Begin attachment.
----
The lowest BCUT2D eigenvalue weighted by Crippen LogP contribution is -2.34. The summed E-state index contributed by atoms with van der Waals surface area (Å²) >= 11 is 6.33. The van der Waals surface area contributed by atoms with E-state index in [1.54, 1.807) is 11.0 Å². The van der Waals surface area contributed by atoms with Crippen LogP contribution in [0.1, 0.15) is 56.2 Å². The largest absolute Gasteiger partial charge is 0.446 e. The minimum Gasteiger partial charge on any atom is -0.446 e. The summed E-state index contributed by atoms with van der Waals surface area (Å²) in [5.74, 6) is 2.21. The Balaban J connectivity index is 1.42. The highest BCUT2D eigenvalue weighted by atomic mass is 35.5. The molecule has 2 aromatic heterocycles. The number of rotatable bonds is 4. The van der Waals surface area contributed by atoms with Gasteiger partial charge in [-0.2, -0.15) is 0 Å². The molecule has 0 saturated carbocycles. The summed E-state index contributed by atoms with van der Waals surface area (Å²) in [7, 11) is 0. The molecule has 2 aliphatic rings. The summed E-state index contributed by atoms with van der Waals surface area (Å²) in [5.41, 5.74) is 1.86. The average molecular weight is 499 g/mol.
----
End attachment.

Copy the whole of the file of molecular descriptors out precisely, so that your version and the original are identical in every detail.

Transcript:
The lowest BCUT2D eigenvalue weighted by Crippen LogP contribution is -2.34. The summed E-state index contributed by atoms with van der Waals surface area (Å²) >= 11 is 6.33. The van der Waals surface area contributed by atoms with E-state index in [1.54, 1.807) is 11.0 Å². The van der Waals surface area contributed by atoms with Crippen LogP contribution in [0.1, 0.15) is 56.2 Å². The largest absolute Gasteiger partial charge is 0.446 e. The minimum Gasteiger partial charge on any atom is -0.446 e. The summed E-state index contributed by atoms with van der Waals surface area (Å²) in [5.74, 6) is 2.21. The Balaban J connectivity index is 1.42. The highest BCUT2D eigenvalue weighted by atomic mass is 35.5. The molecule has 2 aromatic heterocycles. The number of rotatable bonds is 4. The van der Waals surface area contributed by atoms with Gasteiger partial charge in [-0.2, -0.15) is 0 Å². The molecule has 0 saturated carbocycles. The summed E-state index contributed by atoms with van der Waals surface area (Å²) in [7, 11) is 0. The molecule has 2 aliphatic rings. The summed E-state index contributed by atoms with van der Waals surface area (Å²) in [5.41, 5.74) is 1.86. The average molecular weight is 499 g/mol.